The most important piece of fire-fighting equipment from the seventeenth to early nineteenth centuries was a leather fire bucket. Standard-size buckets, such as the six George Washington purchased for $19 from Philadelphia saddler and retailer William Jones on March 10, 1797, held approximately 2 ½ to 3 gallons of water or sand. Philadelphia's shoemakers crafted many of that city's buckets, which exhibit less decoration than their New England counterparts. Washington's, neatly emblazoned with his name, are typical examples. At Mount Vernon, the buckets stood ready for use in the first-floor servants' hall; and they have never left the estate. These incredibly rare survivals powerfully remind us of the very serious threat fires were to life and livelihood in the eighteenth century.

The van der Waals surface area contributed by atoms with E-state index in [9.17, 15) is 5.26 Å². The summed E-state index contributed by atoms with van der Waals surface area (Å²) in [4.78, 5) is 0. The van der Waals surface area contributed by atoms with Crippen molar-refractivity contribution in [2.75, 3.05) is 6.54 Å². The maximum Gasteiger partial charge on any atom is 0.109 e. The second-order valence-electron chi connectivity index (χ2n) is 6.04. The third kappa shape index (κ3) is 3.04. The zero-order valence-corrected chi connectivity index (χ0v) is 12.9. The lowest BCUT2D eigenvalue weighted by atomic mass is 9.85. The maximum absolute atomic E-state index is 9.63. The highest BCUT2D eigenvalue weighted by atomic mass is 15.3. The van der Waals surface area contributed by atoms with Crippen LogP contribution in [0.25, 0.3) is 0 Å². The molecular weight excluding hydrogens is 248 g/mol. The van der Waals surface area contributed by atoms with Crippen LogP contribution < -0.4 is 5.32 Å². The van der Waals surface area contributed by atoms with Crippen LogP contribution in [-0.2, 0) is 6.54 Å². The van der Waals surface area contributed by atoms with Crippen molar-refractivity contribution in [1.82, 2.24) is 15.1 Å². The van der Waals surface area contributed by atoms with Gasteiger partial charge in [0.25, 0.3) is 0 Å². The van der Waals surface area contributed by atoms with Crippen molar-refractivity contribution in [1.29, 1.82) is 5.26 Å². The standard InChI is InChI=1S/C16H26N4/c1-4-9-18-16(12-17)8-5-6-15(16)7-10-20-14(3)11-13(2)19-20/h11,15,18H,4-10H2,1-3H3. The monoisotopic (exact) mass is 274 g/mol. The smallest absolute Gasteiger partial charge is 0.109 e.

Hand-sewn, black leather bucket with tapered, rounded sides, heavy rolled rim, and pedestal foot. Single leather-covered rope handle is secured by D-shaped iron rings attached with leather lugs at opposite sides of rim. Exterior painted with "George Wafhington" in black letters against a white band.
One of six fire buckets, W-403/A-F.
Leather, paint, hemp, possibly linen (thread), iron
Overall: 13 in. x 9 in. (33.02 cm x 22.86 cm)
Overall (Height of bucket): 13 in. (33.02 cm)
Overall (Diameter of rim): 8 in. (20.32 cm)
Overall (Diameter of foot): 6 1/4 in. (15.88 cm)
Transferred to the Mount Vernon Ladies' Association through the generosity of John Augustine Washington III, 1860
Stamped on underside (beneath seam at rear): "P·ABEL"
Remnants of a rectangular white paper label affixed on underside (partly covering Abel's stamp), letterpress printed in black: (reads in full) "WILLIAM JONES,/ SADDLER, HARNESS, &/ TRUNK-MAKER,/ No. 88 Chefnut, Four Doors/ below Third Street, near the/ Cross Keys, PHILADELPHIA."
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